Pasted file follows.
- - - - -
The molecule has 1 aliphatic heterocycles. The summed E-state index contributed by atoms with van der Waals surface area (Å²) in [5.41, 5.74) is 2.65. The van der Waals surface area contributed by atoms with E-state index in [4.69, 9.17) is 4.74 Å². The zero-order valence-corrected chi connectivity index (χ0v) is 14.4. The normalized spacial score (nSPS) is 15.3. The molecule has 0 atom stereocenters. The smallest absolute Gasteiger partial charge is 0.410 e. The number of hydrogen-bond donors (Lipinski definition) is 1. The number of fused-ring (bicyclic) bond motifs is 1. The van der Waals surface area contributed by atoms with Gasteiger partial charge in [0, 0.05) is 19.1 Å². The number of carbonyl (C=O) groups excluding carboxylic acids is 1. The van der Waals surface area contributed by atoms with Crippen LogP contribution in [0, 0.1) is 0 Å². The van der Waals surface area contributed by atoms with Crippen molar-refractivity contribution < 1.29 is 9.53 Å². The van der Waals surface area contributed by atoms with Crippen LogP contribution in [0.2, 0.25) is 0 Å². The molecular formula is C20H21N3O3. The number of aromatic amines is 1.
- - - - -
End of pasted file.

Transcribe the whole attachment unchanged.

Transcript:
The molecule has 1 aliphatic heterocycles. The summed E-state index contributed by atoms with van der Waals surface area (Å²) in [5.41, 5.74) is 2.65. The van der Waals surface area contributed by atoms with E-state index in [4.69, 9.17) is 4.74 Å². The zero-order valence-corrected chi connectivity index (χ0v) is 14.4. The normalized spacial score (nSPS) is 15.3. The molecule has 0 atom stereocenters. The smallest absolute Gasteiger partial charge is 0.410 e. The number of hydrogen-bond donors (Lipinski definition) is 1. The number of fused-ring (bicyclic) bond motifs is 1. The van der Waals surface area contributed by atoms with Gasteiger partial charge in [0, 0.05) is 19.1 Å². The number of carbonyl (C=O) groups excluding carboxylic acids is 1. The van der Waals surface area contributed by atoms with Crippen LogP contribution in [0, 0.1) is 0 Å². The van der Waals surface area contributed by atoms with Crippen molar-refractivity contribution < 1.29 is 9.53 Å². The van der Waals surface area contributed by atoms with Crippen LogP contribution in [0.2, 0.25) is 0 Å². The molecular formula is C20H21N3O3. The number of aromatic amines is 1.